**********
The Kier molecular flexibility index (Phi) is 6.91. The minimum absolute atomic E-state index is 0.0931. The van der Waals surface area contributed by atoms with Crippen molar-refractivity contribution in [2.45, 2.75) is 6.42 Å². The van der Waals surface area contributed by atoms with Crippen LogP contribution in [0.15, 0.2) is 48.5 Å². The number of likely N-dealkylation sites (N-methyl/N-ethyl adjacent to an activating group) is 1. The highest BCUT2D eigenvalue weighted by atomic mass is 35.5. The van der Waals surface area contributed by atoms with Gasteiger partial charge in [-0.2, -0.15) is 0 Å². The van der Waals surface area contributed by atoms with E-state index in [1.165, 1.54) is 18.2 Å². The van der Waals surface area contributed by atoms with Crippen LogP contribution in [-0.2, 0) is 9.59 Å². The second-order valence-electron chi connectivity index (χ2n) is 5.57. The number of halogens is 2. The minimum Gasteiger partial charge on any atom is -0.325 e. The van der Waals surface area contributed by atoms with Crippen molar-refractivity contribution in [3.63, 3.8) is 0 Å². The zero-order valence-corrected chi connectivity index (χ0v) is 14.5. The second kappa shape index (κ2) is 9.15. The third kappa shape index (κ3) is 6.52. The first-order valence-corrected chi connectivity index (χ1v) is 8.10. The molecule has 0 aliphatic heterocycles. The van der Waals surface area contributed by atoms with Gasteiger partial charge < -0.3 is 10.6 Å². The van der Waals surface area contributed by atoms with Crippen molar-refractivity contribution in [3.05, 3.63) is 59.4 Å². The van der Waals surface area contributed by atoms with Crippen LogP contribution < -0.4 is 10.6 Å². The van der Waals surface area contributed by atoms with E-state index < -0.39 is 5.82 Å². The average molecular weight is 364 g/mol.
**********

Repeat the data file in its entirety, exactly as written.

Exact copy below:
The Kier molecular flexibility index (Phi) is 6.91. The minimum absolute atomic E-state index is 0.0931. The van der Waals surface area contributed by atoms with Crippen molar-refractivity contribution in [2.45, 2.75) is 6.42 Å². The van der Waals surface area contributed by atoms with Crippen LogP contribution in [0.15, 0.2) is 48.5 Å². The number of likely N-dealkylation sites (N-methyl/N-ethyl adjacent to an activating group) is 1. The highest BCUT2D eigenvalue weighted by atomic mass is 35.5. The van der Waals surface area contributed by atoms with Gasteiger partial charge in [-0.2, -0.15) is 0 Å². The van der Waals surface area contributed by atoms with E-state index in [1.165, 1.54) is 18.2 Å². The van der Waals surface area contributed by atoms with Crippen LogP contribution in [-0.2, 0) is 9.59 Å². The second-order valence-electron chi connectivity index (χ2n) is 5.57. The number of halogens is 2. The minimum Gasteiger partial charge on any atom is -0.325 e. The van der Waals surface area contributed by atoms with Crippen molar-refractivity contribution in [3.63, 3.8) is 0 Å². The zero-order valence-corrected chi connectivity index (χ0v) is 14.5. The second kappa shape index (κ2) is 9.15. The third kappa shape index (κ3) is 6.52. The first-order valence-corrected chi connectivity index (χ1v) is 8.10. The molecule has 0 aliphatic heterocycles. The van der Waals surface area contributed by atoms with Gasteiger partial charge < -0.3 is 10.6 Å². The van der Waals surface area contributed by atoms with Crippen molar-refractivity contribution in [3.05, 3.63) is 59.4 Å². The van der Waals surface area contributed by atoms with Crippen LogP contribution < -0.4 is 10.6 Å². The van der Waals surface area contributed by atoms with E-state index < -0.39 is 5.82 Å². The average molecular weight is 364 g/mol.